Abstract 1204: Incidence of Myocardial Infarction: Impact of the Universal Definition in the Community
Background: The new definition of myocardial infarction (MI) based on troponin, was expected to modify incidence and outcomes by a degree to be determined.
Methods and results: MIs occurring in Olmsted County from 1987–2006 were validated by standardized criteria. CKMB was measured in all cases and troponin T in those from August 2000 onward. During this time, 2816 incident MIs (mean age 68±15 years, 43% women) occurred, including 1127 after introducing troponin; 25% of these met only the troponin-based definition. When including only cases meeting CKMB criteria, the incidence of MI declined by 1.1%/year (p=0.020; Figure⇓) and compared to 1987, the age and sex adjusted relative risk of experiencing an MI in 2006 was 0.80 (0.67, 0.97), indicating a 20% decline in incidence over 20 years. When cases defined only by troponin were included, the decline in incidence was no longer detectable (age and sex-adjusted incidence rate (95% CI) 186/100,000 (149–222) in 1987 vs 180/100,000 (151–129) in 2006). The 30-day fatality rate was higher in women and older persons but decreased over time (p=0.001). Compared to 1987, the age and sex-adjusted relative risk of death within 30 days for an MI occurring in 2006 was 0.42 (0.28, 0.63). Among 30-day survivors, survival did not improve (p=0.72), and cause of death shifted over time (p=0.04) from cardiovascular (CV) to non-CV. The outcomes were similar irrespective of the inclusion of cases meeting only troponin criteria.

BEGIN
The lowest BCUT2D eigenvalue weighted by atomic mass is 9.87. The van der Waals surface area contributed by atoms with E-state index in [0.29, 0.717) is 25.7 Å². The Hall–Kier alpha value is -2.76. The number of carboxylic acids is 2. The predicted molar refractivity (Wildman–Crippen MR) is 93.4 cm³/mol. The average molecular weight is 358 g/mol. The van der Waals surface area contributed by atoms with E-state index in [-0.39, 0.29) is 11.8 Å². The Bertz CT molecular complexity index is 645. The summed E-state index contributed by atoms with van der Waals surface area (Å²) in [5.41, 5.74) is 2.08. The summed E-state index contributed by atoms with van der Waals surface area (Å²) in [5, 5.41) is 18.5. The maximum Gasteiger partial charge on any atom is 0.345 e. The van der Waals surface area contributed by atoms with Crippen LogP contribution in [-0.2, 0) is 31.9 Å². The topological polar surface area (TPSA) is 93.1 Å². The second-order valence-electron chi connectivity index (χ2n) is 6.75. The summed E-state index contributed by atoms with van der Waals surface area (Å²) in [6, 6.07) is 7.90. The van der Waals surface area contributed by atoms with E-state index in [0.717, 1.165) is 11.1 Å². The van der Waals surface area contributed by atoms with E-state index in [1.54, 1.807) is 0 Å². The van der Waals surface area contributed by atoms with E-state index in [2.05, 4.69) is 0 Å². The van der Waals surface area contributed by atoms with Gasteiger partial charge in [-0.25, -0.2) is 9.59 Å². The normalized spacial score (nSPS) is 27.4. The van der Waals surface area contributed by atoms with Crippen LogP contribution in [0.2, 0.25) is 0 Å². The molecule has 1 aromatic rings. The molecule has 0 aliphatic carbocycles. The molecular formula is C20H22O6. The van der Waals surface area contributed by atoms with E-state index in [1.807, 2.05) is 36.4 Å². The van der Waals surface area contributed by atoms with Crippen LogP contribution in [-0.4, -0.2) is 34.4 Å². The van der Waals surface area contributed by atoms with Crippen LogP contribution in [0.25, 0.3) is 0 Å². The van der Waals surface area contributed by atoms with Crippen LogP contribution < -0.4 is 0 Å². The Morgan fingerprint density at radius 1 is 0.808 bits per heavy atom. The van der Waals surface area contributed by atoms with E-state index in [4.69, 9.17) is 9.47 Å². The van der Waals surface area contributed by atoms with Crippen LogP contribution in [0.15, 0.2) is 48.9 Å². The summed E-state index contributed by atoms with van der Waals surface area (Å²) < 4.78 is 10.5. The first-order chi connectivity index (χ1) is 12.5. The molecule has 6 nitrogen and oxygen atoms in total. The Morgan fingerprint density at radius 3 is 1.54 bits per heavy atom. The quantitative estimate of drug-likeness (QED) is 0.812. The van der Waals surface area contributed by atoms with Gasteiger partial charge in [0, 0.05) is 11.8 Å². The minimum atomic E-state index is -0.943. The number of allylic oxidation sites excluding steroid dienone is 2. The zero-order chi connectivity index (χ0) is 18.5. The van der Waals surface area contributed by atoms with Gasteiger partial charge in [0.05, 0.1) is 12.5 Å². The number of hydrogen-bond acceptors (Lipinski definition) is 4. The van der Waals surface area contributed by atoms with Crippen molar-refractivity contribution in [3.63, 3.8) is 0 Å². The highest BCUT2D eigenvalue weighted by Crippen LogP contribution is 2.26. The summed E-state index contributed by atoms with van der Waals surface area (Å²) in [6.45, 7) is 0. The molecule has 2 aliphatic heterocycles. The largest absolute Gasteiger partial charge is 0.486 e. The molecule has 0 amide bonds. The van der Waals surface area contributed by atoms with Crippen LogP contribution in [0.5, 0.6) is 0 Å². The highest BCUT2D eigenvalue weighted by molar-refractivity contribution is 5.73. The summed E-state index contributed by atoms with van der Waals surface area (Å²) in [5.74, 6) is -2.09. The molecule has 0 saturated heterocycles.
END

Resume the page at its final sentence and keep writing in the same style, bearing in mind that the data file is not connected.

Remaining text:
Conclusion: The universal definition of MI masked the temporal decline in incidence without a detectable change in outcomes. While 30-day case fatality improved, long term survival did not change and more deaths were related to non-CV causes.